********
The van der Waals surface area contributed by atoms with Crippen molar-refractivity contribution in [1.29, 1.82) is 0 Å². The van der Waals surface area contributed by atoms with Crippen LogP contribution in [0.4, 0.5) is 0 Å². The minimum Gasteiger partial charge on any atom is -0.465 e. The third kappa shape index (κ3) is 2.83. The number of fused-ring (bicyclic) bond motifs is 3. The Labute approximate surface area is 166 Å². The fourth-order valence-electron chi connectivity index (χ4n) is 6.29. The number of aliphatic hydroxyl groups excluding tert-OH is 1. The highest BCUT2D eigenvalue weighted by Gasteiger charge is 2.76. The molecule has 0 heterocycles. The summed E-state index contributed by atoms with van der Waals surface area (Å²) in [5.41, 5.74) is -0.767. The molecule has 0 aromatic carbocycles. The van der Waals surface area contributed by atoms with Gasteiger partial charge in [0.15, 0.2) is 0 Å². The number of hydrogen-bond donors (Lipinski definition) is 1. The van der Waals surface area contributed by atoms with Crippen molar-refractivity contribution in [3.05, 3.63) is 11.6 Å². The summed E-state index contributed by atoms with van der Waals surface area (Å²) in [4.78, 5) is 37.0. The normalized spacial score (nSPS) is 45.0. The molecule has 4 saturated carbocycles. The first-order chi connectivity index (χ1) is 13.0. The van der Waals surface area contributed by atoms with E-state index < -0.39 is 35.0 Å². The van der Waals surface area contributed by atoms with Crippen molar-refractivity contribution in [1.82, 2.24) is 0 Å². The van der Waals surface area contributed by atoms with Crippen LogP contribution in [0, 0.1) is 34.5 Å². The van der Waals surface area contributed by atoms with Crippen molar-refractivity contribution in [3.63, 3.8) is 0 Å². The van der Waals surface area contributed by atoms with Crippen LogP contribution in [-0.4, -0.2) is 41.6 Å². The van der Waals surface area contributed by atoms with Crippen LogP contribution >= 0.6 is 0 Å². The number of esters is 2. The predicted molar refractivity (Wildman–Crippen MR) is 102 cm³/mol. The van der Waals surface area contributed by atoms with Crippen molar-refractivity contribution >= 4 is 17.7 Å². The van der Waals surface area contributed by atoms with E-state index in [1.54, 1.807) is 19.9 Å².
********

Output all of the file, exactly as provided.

The van der Waals surface area contributed by atoms with Crippen molar-refractivity contribution in [1.29, 1.82) is 0 Å². The van der Waals surface area contributed by atoms with Crippen LogP contribution in [0.4, 0.5) is 0 Å². The minimum Gasteiger partial charge on any atom is -0.465 e. The third kappa shape index (κ3) is 2.83. The number of fused-ring (bicyclic) bond motifs is 3. The Labute approximate surface area is 166 Å². The fourth-order valence-electron chi connectivity index (χ4n) is 6.29. The number of aliphatic hydroxyl groups excluding tert-OH is 1. The highest BCUT2D eigenvalue weighted by Gasteiger charge is 2.76. The molecule has 0 heterocycles. The summed E-state index contributed by atoms with van der Waals surface area (Å²) in [5.41, 5.74) is -0.767. The molecule has 0 aromatic carbocycles. The van der Waals surface area contributed by atoms with Gasteiger partial charge in [0.15, 0.2) is 0 Å². The number of hydrogen-bond donors (Lipinski definition) is 1. The van der Waals surface area contributed by atoms with Crippen molar-refractivity contribution in [3.05, 3.63) is 11.6 Å². The summed E-state index contributed by atoms with van der Waals surface area (Å²) in [4.78, 5) is 37.0. The normalized spacial score (nSPS) is 45.0. The molecule has 4 saturated carbocycles. The first-order chi connectivity index (χ1) is 13.0. The van der Waals surface area contributed by atoms with E-state index < -0.39 is 35.0 Å². The van der Waals surface area contributed by atoms with Crippen molar-refractivity contribution in [1.82, 2.24) is 0 Å². The van der Waals surface area contributed by atoms with Crippen LogP contribution in [0, 0.1) is 34.5 Å². The van der Waals surface area contributed by atoms with Crippen molar-refractivity contribution in [3.63, 3.8) is 0 Å². The van der Waals surface area contributed by atoms with Crippen LogP contribution in [-0.4, -0.2) is 41.6 Å². The van der Waals surface area contributed by atoms with Crippen LogP contribution >= 0.6 is 0 Å². The number of esters is 2. The predicted molar refractivity (Wildman–Crippen MR) is 102 cm³/mol. The van der Waals surface area contributed by atoms with Crippen molar-refractivity contribution >= 4 is 17.7 Å². The van der Waals surface area contributed by atoms with E-state index in [1.54, 1.807) is 19.9 Å².